Camera: Canon EOS 7D
ISO speed: 100
Shutter: 1/1.3 sec
Focal length: 116.0 mm
Lense: Canon 70-200mm f/4.0L IS
Image read using dcraw with no demosaic, no gamma, 16 bits:
>>dcraw -D -4 -T IMG_4315-1.CR2
This means that the lens was used at an aperture that allows to resolve details restricted by the diffraction of a nominal f/7.1 aperture lens.
The Raw conversion settings kept the image in linear 16-bit/channel gamma space, but without white balancing.
Applied black-point/white-point assuming flat spectrum. Estimated circle centrum manually and drew a circle around it at 92 pixel diameter. Included images are a central crop and a scaled-down version of the entire image. It is evident now that i had uneven lighting (light source at lower left).
I'll assume that this black/white-point setting took care of the white balancing.
What I don't get is where the the elliptical distortion comes from. Hence, I can't comment on the suggested better than Nyquist performance.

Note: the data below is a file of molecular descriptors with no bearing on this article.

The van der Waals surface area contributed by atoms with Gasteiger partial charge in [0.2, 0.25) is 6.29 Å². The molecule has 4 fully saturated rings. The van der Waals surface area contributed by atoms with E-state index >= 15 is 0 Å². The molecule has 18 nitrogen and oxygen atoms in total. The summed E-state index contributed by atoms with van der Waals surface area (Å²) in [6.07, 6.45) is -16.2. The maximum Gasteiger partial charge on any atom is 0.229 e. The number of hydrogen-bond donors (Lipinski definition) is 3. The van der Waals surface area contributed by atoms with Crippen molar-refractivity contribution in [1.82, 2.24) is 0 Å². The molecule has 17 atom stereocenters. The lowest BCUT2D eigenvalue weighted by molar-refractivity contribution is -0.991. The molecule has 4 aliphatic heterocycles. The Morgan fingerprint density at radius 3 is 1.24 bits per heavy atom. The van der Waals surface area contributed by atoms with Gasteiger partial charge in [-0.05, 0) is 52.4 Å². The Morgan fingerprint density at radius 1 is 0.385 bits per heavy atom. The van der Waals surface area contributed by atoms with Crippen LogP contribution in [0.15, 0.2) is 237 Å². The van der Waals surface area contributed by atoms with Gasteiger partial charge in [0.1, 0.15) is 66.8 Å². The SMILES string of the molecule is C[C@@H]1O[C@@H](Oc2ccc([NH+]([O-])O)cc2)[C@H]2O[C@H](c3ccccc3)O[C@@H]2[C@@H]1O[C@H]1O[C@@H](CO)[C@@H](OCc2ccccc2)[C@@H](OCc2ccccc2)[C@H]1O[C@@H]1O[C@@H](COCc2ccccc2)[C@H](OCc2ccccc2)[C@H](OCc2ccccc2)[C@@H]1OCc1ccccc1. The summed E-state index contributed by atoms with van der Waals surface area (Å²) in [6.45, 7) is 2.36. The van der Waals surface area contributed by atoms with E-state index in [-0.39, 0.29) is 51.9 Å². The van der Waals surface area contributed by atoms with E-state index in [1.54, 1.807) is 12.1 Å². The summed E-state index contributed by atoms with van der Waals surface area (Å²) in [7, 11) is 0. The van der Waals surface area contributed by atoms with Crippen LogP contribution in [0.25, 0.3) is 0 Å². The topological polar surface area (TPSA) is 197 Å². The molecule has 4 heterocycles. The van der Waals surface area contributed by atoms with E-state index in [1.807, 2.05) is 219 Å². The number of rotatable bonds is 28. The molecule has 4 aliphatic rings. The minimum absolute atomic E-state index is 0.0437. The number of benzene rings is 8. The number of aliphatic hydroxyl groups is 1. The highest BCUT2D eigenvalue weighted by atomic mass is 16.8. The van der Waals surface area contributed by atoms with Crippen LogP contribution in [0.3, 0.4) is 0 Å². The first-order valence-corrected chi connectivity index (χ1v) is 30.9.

Kind of curious if the PSF can be estimated directly when you have the analytic function that generated the reference output and the sensor reading. If a good estimate of the PSF under optimally focused conditions for a given camera and a set of lenses one might speculate how its AA-filter works and how ideal images should optimally be sharpened.
Well, you 'know' the input signal (the print of the target) and the output signal. It's possible to make a model to derive the PSF needed to accomplish that. Whether that is of any use depends on the tools one has to reconstruct the original input signal based on the PSF. An application that uses the user input of a PSF is required to use such info.
What IMHO is probably the easiest approach to derive the PSF, is by using the slanted edge features of the target, in order to approximate the horizontal/vertical Edge Spread Functions (ESFs). The slanted edges of the printed target need to be calibrated (usng the gray scale) to the (presumed linear) gamma of your image. Then one needs to model a PSF to arrive at the observed slope of the oversampled ESFs, which could lead to a 2-dimensional model of the PSF that's reasonably close to reality, assuming there is no motion blur involved.
I'm sorry that I can't reveal more explicit details (although all disclosed details were pertinent to the solution), but it took me a while to figure things out, and it resulted in a proprietary method that I probably want to patent/commercialise.